Peter Baxter

    Margaret M. Davey (d.14th Feb 1946)

    Margaret M Coyne, nee Davey, worked for NAAFI, ENSA in Belgium 1945/46. She died and was buried there following an operation. She sent home postcards which include the following: 43 ENSA Hostel, HCS, BAOR; Sealed Field Post Office, R143/HCS, BLA; and HQ/HCS BLA. Her nephew Charlie Holmes would like to hear from anyone who might have known Margaret, in particular anyone who could tell him where she worked and where she was laid to rest. He very much wishes to pay his respects at her grave.


    I mentioned your posting to someone who knows more about The Commonwealth War Graves Commission than I do. This is what he discovered: "Mrs Margaret Mary Coyne-Davey, NAAFI Died 14.02.46, buried Brussels Town Cemetery Grave No. 10.24.13. 'Non-World War Dead in CWGC Care' and is buried in one of their plots." (Stuart Brown)

    Marion Stewart

    Recomended Reading.

    Available at discounted prices.

    British Women's Uniforms in Colour Photographs (World War 2)

    Martin Brayley & Richard Ingham

    This reference book contains the uniforms of the women's services during World War II. Nearly 200 colour photographs of rare, original uniforms from private collections are featured with detailed explanatory text. This really is an extraordinarily good book if you're looking for details of women's uniforms from the WWII period. Every page has a large, clear photograph of a uniform (worn by a modern model, but with 40s styling), plus detail shots of shoes, insignia, berets and so on.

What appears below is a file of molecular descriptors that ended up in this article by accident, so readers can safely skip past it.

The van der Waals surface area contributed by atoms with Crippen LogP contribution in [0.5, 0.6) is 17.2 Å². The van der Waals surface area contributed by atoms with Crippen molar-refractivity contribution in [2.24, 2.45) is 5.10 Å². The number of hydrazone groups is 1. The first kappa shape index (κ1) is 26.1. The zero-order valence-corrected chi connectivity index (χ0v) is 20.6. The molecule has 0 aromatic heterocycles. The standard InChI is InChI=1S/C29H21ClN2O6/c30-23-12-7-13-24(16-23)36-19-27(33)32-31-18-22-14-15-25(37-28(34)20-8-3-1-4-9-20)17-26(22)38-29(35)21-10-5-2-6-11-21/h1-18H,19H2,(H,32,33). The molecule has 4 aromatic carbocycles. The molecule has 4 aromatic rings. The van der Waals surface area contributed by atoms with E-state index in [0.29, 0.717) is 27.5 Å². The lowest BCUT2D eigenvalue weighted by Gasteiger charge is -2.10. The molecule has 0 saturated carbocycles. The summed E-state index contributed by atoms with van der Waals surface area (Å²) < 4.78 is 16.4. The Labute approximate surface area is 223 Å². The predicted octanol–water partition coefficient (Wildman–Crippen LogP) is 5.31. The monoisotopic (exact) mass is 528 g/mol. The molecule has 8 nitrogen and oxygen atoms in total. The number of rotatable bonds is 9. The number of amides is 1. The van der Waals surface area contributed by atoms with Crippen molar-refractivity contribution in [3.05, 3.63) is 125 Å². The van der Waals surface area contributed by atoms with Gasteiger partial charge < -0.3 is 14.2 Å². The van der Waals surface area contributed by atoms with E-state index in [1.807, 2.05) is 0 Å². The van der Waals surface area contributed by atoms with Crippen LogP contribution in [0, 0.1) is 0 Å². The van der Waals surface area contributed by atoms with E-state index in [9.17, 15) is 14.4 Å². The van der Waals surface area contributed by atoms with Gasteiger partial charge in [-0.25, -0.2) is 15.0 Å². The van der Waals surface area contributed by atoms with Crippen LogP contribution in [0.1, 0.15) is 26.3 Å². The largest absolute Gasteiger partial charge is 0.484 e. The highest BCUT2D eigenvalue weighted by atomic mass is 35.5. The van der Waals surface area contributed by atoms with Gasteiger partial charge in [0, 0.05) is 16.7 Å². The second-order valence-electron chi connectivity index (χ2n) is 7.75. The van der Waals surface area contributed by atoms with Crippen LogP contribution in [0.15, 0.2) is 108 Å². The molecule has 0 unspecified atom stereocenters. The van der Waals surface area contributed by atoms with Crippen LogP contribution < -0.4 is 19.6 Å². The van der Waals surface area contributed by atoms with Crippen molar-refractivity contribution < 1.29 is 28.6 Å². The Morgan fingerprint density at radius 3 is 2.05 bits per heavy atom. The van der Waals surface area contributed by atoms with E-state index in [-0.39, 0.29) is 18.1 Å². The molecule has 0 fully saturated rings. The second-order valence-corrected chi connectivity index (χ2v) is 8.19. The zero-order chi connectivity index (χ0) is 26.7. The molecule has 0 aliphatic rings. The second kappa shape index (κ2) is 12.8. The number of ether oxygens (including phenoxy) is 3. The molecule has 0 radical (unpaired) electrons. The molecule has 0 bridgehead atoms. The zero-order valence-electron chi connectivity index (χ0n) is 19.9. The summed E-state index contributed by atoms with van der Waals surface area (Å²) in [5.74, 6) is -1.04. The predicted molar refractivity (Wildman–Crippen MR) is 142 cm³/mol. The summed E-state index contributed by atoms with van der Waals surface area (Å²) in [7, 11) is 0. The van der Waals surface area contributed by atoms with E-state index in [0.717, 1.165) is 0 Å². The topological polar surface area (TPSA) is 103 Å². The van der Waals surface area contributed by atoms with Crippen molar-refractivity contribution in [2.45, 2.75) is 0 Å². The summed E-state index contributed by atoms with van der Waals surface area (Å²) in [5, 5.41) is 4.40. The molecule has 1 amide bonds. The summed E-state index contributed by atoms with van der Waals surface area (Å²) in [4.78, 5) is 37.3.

The 1940s Look: Recreating the Fashions, Hairstyles and Make-up of the Second World War

    Mike Brown

    "The 1940s Look" tells you everything you need to know about the fashions of wartime Britain and the impact that rationing, the Utility scheme, changing tastes and the demands of everyday life had on the styles people wore. People had to 'Make Do and Mend' - with varying degrees of ingenuity and success. Hair styles, glasses, jewellery, and tattoos were essential in creating your own fashion statement. Women's magazines advised readers on the difficulties of dressing growing children, offered instructions for making clothes and accessories, and hosted debate over whether by dressing up, women were helping or hindering the war effort. Thoroughly researched and lavishly illustrated, "The 1940s Look" tells you how civilian men, women and children dressed - and why they looked the way they did during the Second World War. It draws on contemporary sources including government advice, periodicals and books, and benefits from an entertaining narrative by author Mike Brown.

    Wartime: Britain 1939-1945

    Dr Juliet Gardiner

    Juliet Gardiner's 'Wartime' provides a marvellously rich, and often entertaining, recreation of life on the Home Front, 1939-45, drawing on an enormous range of oral testimony and memoir.
    More information on:

    Wartime: Britain 1939-1945